I was having lunch with a few of my girlfriends recently when we got on the topic of going to the doctor. With cold and flu season in full swing, I have been to the doctor already three times for illnesses I’ve caught from my toddlers. Every time I have to make that phone call to schedule an appointment, I dread the process that is about to follow. It usually starts with me trying to concoct a reasonable explanation for why I self-diagnosed and administered medication to myself over the weekend. The real reason is always, “because the doctor’s office was closed…and good thing I did too because that was some killer infection.”
The way I see it, I did us both a favor by cracking down on the illness before it got worse. I just have a hard time telling Dr. Caswell that.
Much to my doctor’s chagrin, I rarely finish a full round of antibiotics. This is partly because I get well before I have taken all two weeks (or whatever it is) worth of pills, but also because I know that in the future I will need some amoxicillin in a pinch. I generally keep spare two pills for a snotty day when desperate times call for desperate measures. That’s when the Spanish Inquisition ensues.
Dr. Caswell asks me how I had the medication in the first place? Why didn’t I finish the previous round? How long and how much I gave myself? Did it help? All valid questions. It just gives me this feeling of overwhelming guilt. I am like a child being scolded as she jots down some scribbley handwritten explanation on my permanent record. WARNING: THIS GIRL NEVER FINISHES HER MEDICINE AS PRESCRIBED!
So I lie.
“Do you lie to your doctor?” I asked my girlfriends sitting around the table. Or, was I the only one?
“I am pretty open with my doctor,” responded my friend Jodi.
So I am a schmuck. Great.
“I lie to my doctor,” responded my friend Sarah.
Oooh, my hope is restored. I am not alone.
“I lie to my doctor,” responded my friend Gretchen.
My face lights up.
“I am avoiding my doctor altogether,” responded my friend Juls.
“Gyno or doctor?” I asked.
“Both.” The group agreed, depending on the situation at hand.
Ah hah! I knew I liked these women.
All but one of us at the table were lying deviants sitting there laughing. After more discussion, what came to light was the “why” behind the web of lies. That was even more intriguing.
Sarah started out by admitting that she downplayed how much she drank. You know that question on the medical history form where you have to say if you have a glass of alcohol socially, a couple a week or more? Her take on it was that any more than “a couple of drinks” could only end in further doctor questioning and unnecessary lecturing. The point was that she knew she didn’t have a problem but felt somehow that she’d be judged.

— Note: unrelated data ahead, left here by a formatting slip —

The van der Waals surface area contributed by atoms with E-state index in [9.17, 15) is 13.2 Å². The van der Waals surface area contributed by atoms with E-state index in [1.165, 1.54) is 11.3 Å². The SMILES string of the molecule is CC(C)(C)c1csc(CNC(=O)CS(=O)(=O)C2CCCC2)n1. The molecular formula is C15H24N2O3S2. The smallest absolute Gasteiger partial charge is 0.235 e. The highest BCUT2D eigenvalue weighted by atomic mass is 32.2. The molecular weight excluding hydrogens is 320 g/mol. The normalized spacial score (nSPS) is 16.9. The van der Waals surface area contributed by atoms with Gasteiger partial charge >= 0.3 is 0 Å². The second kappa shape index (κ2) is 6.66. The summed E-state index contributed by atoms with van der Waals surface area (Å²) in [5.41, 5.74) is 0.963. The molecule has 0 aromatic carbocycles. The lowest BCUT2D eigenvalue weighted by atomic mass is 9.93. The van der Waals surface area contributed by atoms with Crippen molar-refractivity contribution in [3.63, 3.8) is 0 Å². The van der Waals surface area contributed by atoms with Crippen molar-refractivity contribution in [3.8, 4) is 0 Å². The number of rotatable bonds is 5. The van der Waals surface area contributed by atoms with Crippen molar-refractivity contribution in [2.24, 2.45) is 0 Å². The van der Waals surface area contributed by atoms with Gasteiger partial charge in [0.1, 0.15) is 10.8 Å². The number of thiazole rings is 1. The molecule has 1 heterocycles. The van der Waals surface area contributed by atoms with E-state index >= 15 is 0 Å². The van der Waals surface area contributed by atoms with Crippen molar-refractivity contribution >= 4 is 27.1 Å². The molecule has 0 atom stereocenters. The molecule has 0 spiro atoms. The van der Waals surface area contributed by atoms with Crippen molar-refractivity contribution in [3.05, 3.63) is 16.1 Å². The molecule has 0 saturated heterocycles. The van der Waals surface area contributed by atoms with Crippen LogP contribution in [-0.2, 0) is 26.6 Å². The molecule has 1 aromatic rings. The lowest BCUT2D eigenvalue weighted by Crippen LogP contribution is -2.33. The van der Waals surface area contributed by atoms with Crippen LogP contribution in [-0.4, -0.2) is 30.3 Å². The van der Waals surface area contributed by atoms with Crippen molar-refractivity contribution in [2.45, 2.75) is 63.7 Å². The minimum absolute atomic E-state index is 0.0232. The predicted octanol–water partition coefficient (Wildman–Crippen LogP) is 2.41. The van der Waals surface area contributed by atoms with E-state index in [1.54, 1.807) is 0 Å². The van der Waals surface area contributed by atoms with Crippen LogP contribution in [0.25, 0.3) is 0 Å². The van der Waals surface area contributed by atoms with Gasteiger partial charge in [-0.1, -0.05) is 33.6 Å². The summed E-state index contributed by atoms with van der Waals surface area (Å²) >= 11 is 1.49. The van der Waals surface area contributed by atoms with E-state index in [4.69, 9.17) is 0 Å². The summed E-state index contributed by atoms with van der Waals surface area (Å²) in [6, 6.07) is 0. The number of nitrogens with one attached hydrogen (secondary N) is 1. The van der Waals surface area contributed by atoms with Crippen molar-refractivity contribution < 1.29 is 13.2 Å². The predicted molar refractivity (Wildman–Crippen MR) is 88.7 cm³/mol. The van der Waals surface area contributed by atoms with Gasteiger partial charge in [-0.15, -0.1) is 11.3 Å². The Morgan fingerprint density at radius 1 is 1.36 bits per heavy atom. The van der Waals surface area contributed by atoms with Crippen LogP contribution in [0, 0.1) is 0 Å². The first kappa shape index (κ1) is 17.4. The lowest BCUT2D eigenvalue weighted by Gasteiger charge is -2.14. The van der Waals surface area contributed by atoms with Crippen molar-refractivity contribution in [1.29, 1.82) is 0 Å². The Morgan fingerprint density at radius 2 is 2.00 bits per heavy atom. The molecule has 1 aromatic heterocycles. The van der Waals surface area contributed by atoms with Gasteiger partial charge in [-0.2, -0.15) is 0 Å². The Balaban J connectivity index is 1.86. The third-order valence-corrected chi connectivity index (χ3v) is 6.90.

Gretchen said she began lying and skipping appointments when her doctor went through an unusual phase of only prescribing different varieties of teas every time she had an ailment. There was a tea for weight loss. There was a tea for headaches. There was a tea for building immunity.
“I’ve got nothing against alternate medicine, but if we’re going all holistic then just tell me,” she said. “It got to the point where I just changed physicians.” She lied and then broke up with her doctor. Double whammy.
My friend Juls felt so guilty about not having kept up with her weight program prescribed by the doctor several months ago that she was looking for a way out of seeing him again until she got thinner. My poor friend put it like this, “I am fat. But, I feel a sinus infection coming on! I am avoiding going to the doctor at all costs.”
Only sweet little Jodi told the truth, the whole truth and nothing but the truth.
Jodi began, “My doctor once asked me what I had for breakfast because she’d noticed that the weight on my chart from last visit was five to eight pounds less than the scale I’d just stepped off of.”
She answered the doctor truthfully, “For my first breakfast I had… And for the second, I had…” Then she paused. “I don’t lie. Although, I do tend to call the doctor’s office a week prior to my visit to find out what my weight was the last time I was there—just out of curiosity,” she added with a coy smile.
One in four women were honest with their doctor (according to my little study).
I had to process that for a moment. Why is it that we can strip down fully naked and expose the most vulnerable side of ourselves, but yet we feel the need to hide or lie about some of the most trivial things? It’s not that I am trying to impress anybody. But I always make sure I’ve shaved my legs (or anything else necessary) so I don’t repulse the doctor. I also worry that if I wear heels without stocking that day, my feet will stink when I have to slip off my shoes and stand on the scale. Does anyone else? It’s just common courtesy.
I had to remind myself. The doctor doesn’t care about your situation. You are a case to them. They are in and out of the examination room in 10 minutes tops and then you are no longer on their mind. Right? If that were true it would make me feel better.
Somehow, I still can’t help thinking that after hours when my doctor is hanging at a local bar sipping a martini with another doctor, they are swapping stories about all of us liars, smellies and fatties. Until I can get that thought out of my mind, I guess I’ll probably still lie.
Note: Names have been changed to protect the innocent liars.
- Has your doctor ever talked to you about weight loss? (self.com)
- How to Get Your Doctor to Help You Stockpile Medicine, by Cynthia J. Koelker, MD (survivalblog.com)
- When Your Doctor Prescribes Weight Loss (webmd.com)